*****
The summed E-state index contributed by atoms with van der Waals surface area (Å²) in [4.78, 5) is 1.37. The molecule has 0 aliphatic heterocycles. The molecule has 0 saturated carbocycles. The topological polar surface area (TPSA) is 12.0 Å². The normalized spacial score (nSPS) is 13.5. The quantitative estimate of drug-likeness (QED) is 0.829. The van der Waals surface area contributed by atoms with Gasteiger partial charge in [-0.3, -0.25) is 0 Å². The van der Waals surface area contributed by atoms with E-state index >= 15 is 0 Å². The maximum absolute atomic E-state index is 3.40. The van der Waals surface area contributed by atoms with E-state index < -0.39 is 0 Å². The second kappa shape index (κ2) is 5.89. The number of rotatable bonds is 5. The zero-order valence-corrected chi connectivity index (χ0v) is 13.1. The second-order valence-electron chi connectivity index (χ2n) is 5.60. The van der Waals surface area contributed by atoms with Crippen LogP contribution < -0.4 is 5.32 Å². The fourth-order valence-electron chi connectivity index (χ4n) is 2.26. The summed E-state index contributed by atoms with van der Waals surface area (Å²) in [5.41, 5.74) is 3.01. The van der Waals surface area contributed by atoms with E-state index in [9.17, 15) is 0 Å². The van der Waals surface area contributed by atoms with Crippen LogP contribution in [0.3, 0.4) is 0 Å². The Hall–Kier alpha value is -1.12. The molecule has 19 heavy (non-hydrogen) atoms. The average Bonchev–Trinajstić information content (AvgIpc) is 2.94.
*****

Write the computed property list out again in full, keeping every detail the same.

The summed E-state index contributed by atoms with van der Waals surface area (Å²) in [4.78, 5) is 1.37. The molecule has 0 aliphatic heterocycles. The molecule has 0 saturated carbocycles. The topological polar surface area (TPSA) is 12.0 Å². The normalized spacial score (nSPS) is 13.5. The quantitative estimate of drug-likeness (QED) is 0.829. The van der Waals surface area contributed by atoms with Gasteiger partial charge in [-0.3, -0.25) is 0 Å². The van der Waals surface area contributed by atoms with E-state index >= 15 is 0 Å². The maximum absolute atomic E-state index is 3.40. The van der Waals surface area contributed by atoms with E-state index < -0.39 is 0 Å². The second kappa shape index (κ2) is 5.89. The number of rotatable bonds is 5. The zero-order valence-corrected chi connectivity index (χ0v) is 13.1. The second-order valence-electron chi connectivity index (χ2n) is 5.60. The van der Waals surface area contributed by atoms with Crippen LogP contribution < -0.4 is 5.32 Å². The fourth-order valence-electron chi connectivity index (χ4n) is 2.26. The summed E-state index contributed by atoms with van der Waals surface area (Å²) in [5.41, 5.74) is 3.01. The van der Waals surface area contributed by atoms with E-state index in [9.17, 15) is 0 Å². The van der Waals surface area contributed by atoms with Crippen LogP contribution in [0.3, 0.4) is 0 Å². The Hall–Kier alpha value is -1.12. The molecule has 19 heavy (non-hydrogen) atoms. The average Bonchev–Trinajstić information content (AvgIpc) is 2.94.